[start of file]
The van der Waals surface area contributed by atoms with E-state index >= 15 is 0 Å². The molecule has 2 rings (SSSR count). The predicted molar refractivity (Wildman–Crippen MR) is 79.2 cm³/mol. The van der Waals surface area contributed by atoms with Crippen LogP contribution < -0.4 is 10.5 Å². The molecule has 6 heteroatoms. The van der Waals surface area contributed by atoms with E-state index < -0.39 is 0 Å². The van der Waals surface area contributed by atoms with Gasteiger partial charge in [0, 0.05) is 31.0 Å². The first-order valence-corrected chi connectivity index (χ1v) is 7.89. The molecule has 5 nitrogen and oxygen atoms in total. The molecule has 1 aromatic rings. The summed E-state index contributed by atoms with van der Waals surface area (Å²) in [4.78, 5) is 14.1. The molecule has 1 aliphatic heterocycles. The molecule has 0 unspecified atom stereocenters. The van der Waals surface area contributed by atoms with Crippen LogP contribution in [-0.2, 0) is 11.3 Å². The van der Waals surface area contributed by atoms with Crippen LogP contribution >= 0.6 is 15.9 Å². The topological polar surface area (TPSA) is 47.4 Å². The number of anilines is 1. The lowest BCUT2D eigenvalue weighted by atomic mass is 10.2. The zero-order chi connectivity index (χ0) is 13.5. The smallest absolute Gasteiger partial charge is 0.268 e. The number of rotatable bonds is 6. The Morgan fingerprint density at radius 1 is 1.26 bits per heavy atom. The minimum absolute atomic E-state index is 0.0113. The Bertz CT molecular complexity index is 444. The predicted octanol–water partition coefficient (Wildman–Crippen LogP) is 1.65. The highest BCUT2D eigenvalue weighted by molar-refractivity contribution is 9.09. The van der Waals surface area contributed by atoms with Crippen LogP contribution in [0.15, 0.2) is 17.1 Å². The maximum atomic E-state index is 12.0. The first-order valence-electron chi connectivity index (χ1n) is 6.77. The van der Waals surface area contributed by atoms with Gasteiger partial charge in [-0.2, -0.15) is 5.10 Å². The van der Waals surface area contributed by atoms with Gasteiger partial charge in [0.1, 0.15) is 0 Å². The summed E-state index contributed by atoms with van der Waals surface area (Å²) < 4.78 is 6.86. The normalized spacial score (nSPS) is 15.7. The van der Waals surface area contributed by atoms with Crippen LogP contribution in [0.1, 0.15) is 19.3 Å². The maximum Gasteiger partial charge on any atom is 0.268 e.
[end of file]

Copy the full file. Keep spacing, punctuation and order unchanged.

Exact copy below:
The van der Waals surface area contributed by atoms with E-state index >= 15 is 0 Å². The molecule has 2 rings (SSSR count). The predicted molar refractivity (Wildman–Crippen MR) is 79.2 cm³/mol. The van der Waals surface area contributed by atoms with Crippen LogP contribution < -0.4 is 10.5 Å². The molecule has 6 heteroatoms. The van der Waals surface area contributed by atoms with E-state index < -0.39 is 0 Å². The van der Waals surface area contributed by atoms with Gasteiger partial charge in [0, 0.05) is 31.0 Å². The first-order valence-corrected chi connectivity index (χ1v) is 7.89. The molecule has 5 nitrogen and oxygen atoms in total. The molecule has 1 aromatic rings. The summed E-state index contributed by atoms with van der Waals surface area (Å²) in [4.78, 5) is 14.1. The molecule has 1 aliphatic heterocycles. The molecule has 0 unspecified atom stereocenters. The van der Waals surface area contributed by atoms with Crippen LogP contribution in [-0.2, 0) is 11.3 Å². The van der Waals surface area contributed by atoms with Crippen LogP contribution >= 0.6 is 15.9 Å². The topological polar surface area (TPSA) is 47.4 Å². The number of anilines is 1. The lowest BCUT2D eigenvalue weighted by atomic mass is 10.2. The zero-order chi connectivity index (χ0) is 13.5. The smallest absolute Gasteiger partial charge is 0.268 e. The number of rotatable bonds is 6. The Morgan fingerprint density at radius 1 is 1.26 bits per heavy atom. The minimum absolute atomic E-state index is 0.0113. The Bertz CT molecular complexity index is 444. The predicted octanol–water partition coefficient (Wildman–Crippen LogP) is 1.65. The highest BCUT2D eigenvalue weighted by molar-refractivity contribution is 9.09. The van der Waals surface area contributed by atoms with Crippen LogP contribution in [0.15, 0.2) is 17.1 Å². The maximum atomic E-state index is 12.0. The first-order valence-electron chi connectivity index (χ1n) is 6.77. The van der Waals surface area contributed by atoms with Gasteiger partial charge in [-0.2, -0.15) is 5.10 Å². The van der Waals surface area contributed by atoms with Gasteiger partial charge in [0.1, 0.15) is 0 Å². The summed E-state index contributed by atoms with van der Waals surface area (Å²) < 4.78 is 6.86. The normalized spacial score (nSPS) is 15.7. The van der Waals surface area contributed by atoms with Crippen LogP contribution in [0.1, 0.15) is 19.3 Å². The maximum Gasteiger partial charge on any atom is 0.268 e.